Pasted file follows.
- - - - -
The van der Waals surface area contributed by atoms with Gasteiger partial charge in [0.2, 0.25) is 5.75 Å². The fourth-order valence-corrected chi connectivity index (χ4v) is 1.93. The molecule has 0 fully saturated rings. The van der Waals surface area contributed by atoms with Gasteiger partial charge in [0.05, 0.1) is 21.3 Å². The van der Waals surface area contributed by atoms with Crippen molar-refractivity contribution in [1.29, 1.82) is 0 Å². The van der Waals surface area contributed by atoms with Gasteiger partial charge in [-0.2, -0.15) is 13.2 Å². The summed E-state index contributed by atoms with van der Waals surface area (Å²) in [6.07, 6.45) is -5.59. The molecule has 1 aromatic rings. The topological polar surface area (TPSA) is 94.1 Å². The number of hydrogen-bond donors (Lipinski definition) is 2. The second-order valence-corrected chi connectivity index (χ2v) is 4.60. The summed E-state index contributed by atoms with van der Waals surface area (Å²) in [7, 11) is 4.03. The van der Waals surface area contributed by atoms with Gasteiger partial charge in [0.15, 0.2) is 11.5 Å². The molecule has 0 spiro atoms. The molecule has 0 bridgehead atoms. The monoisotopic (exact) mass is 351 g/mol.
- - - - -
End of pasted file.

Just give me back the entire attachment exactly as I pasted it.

The van der Waals surface area contributed by atoms with Gasteiger partial charge in [0.2, 0.25) is 5.75 Å². The fourth-order valence-corrected chi connectivity index (χ4v) is 1.93. The molecule has 0 fully saturated rings. The van der Waals surface area contributed by atoms with Gasteiger partial charge in [0.05, 0.1) is 21.3 Å². The van der Waals surface area contributed by atoms with Crippen molar-refractivity contribution in [1.29, 1.82) is 0 Å². The van der Waals surface area contributed by atoms with Gasteiger partial charge in [-0.2, -0.15) is 13.2 Å². The summed E-state index contributed by atoms with van der Waals surface area (Å²) in [6.07, 6.45) is -5.59. The molecule has 1 aromatic rings. The topological polar surface area (TPSA) is 94.1 Å². The number of hydrogen-bond donors (Lipinski definition) is 2. The second-order valence-corrected chi connectivity index (χ2v) is 4.60. The summed E-state index contributed by atoms with van der Waals surface area (Å²) in [7, 11) is 4.03. The van der Waals surface area contributed by atoms with Gasteiger partial charge in [0.15, 0.2) is 11.5 Å². The molecule has 0 spiro atoms. The molecule has 0 bridgehead atoms. The monoisotopic (exact) mass is 351 g/mol.